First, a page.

I haven’t booted into the Windows partition in over two weeks. The Parallels Beta4 is simply amazing. It now supports full-screen mode at least up to 1280×1024 (as much as I can handle on my secondary Dell LCD). I’ve been able to do everything I needed to (run web applications on the client network in IE, connect to others via NetMeeting, use the client’s Jabber network, etc) without any issues.
The irony: my largest âswitchâ? experiment failure is related to the OS X side of life. I have to do my graphics heavy lifting in Windows.
What? You have to switch to Windows for your most intense graphics work? Isn’t that why you got a Mac to begin with? Better graphics, right? What in the world can’t you do with 256MB of graphics power?
There are still no universal binary nor native x86 (if there is such a thing yet) solutions for editing PNG files. When I use Fireworks on the OS X side (via Rosetta emulation) it chokes on large files. By large, I mean a large canvas. One sign I was working on was only a 500KB PNG file, but it was 5400×3600 pixels (36×24 inches at 150 ppi) large. Fireworks beachballed when opening, and it crashed during printing or trying to print preview. This evening I plan on installing Fireworks in the Parallels VM to see if it handles large files better.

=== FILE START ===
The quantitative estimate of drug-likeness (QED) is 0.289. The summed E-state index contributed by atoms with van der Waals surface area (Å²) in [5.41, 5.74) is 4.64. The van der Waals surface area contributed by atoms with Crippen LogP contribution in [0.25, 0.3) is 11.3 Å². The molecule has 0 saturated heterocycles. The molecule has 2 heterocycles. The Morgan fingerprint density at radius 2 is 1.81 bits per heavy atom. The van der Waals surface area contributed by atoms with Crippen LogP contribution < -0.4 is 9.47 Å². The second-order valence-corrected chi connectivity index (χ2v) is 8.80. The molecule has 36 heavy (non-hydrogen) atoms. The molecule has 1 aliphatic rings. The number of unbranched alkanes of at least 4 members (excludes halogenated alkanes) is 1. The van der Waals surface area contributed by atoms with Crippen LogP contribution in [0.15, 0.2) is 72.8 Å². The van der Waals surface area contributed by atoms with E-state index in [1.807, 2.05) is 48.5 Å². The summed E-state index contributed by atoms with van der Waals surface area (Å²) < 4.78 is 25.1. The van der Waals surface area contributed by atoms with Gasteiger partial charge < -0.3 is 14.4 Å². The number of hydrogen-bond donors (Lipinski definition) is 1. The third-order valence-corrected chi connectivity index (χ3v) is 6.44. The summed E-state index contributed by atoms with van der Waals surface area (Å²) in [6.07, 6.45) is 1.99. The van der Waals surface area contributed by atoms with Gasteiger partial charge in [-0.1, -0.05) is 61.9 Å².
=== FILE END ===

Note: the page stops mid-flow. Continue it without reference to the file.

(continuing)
I’m dismayed that Adobe (Macromedia) is not going to release neither binary universals nor native apps until their next regularly scheduled versions. I hope Adobe doesn’t abandon Fireworks, as I have always preferred it to using both Photoshop and Illustrator. It does the best of both worlds (vector and bitmap manipulation) without the bloat of features I don’t need. If anyone reading this has a recommendation for a nice PNG editor (besides Gimp in X11) please share them in the comments for this post.
So for my needs, Parallels works great. It allows me to perform a few Windows-only tasks on my Apple OS X machine without rebooting into Windows. I’m convinced now that I’ll delete the 20GB Windows partition, and maybe reinstall it with 5GB or 6GB just incase I need it in a pinch. It’s a cool party trick to boot into Windows completely. Well, at geek parties anyways.